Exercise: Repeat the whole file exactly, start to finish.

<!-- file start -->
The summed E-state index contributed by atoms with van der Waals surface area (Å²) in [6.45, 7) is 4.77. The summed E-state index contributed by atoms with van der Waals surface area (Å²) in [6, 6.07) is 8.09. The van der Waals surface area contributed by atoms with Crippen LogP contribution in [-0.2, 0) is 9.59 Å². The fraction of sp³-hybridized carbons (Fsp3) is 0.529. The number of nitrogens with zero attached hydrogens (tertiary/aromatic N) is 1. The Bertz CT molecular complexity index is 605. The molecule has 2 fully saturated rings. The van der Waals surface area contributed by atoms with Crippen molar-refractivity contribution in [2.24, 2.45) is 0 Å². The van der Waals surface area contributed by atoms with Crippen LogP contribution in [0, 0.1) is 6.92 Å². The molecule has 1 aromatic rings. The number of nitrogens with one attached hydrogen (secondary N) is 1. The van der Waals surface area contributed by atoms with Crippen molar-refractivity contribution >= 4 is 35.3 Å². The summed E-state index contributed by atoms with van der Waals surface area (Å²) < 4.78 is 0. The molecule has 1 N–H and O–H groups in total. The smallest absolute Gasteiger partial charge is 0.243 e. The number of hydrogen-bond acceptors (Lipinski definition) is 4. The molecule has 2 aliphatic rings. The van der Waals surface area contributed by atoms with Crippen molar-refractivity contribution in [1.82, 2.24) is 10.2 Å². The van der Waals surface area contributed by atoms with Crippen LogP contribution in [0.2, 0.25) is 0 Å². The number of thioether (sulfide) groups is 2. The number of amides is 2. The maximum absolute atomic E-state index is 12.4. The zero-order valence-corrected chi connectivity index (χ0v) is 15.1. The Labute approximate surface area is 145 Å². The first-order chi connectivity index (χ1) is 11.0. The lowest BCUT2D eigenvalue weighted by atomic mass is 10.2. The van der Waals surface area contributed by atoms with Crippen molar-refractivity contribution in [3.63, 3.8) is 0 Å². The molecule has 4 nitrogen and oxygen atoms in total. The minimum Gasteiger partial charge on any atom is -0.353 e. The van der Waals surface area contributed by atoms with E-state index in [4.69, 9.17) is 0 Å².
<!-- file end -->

The summed E-state index contributed by atoms with van der Waals surface area (Å²) in [6.45, 7) is 4.77. The summed E-state index contributed by atoms with van der Waals surface area (Å²) in [6, 6.07) is 8.09. The van der Waals surface area contributed by atoms with Crippen LogP contribution in [-0.2, 0) is 9.59 Å². The fraction of sp³-hybridized carbons (Fsp3) is 0.529. The number of nitrogens with zero attached hydrogens (tertiary/aromatic N) is 1. The Bertz CT molecular complexity index is 605. The molecule has 2 fully saturated rings. The van der Waals surface area contributed by atoms with Crippen molar-refractivity contribution in [2.24, 2.45) is 0 Å². The van der Waals surface area contributed by atoms with Crippen LogP contribution in [0, 0.1) is 6.92 Å². The molecule has 1 aromatic rings. The number of nitrogens with one attached hydrogen (secondary N) is 1. The van der Waals surface area contributed by atoms with Crippen molar-refractivity contribution >= 4 is 35.3 Å². The summed E-state index contributed by atoms with van der Waals surface area (Å²) < 4.78 is 0. The molecule has 1 N–H and O–H groups in total. The smallest absolute Gasteiger partial charge is 0.243 e. The number of hydrogen-bond acceptors (Lipinski definition) is 4. The molecule has 2 aliphatic rings. The van der Waals surface area contributed by atoms with Crippen molar-refractivity contribution in [1.82, 2.24) is 10.2 Å². The van der Waals surface area contributed by atoms with Crippen LogP contribution in [0.2, 0.25) is 0 Å². The number of thioether (sulfide) groups is 2. The number of amides is 2. The maximum absolute atomic E-state index is 12.4. The zero-order valence-corrected chi connectivity index (χ0v) is 15.1. The Labute approximate surface area is 145 Å². The first-order chi connectivity index (χ1) is 11.0. The lowest BCUT2D eigenvalue weighted by atomic mass is 10.2. The van der Waals surface area contributed by atoms with Crippen molar-refractivity contribution in [3.63, 3.8) is 0 Å². The molecule has 4 nitrogen and oxygen atoms in total. The minimum Gasteiger partial charge on any atom is -0.353 e. The van der Waals surface area contributed by atoms with E-state index in [4.69, 9.17) is 0 Å².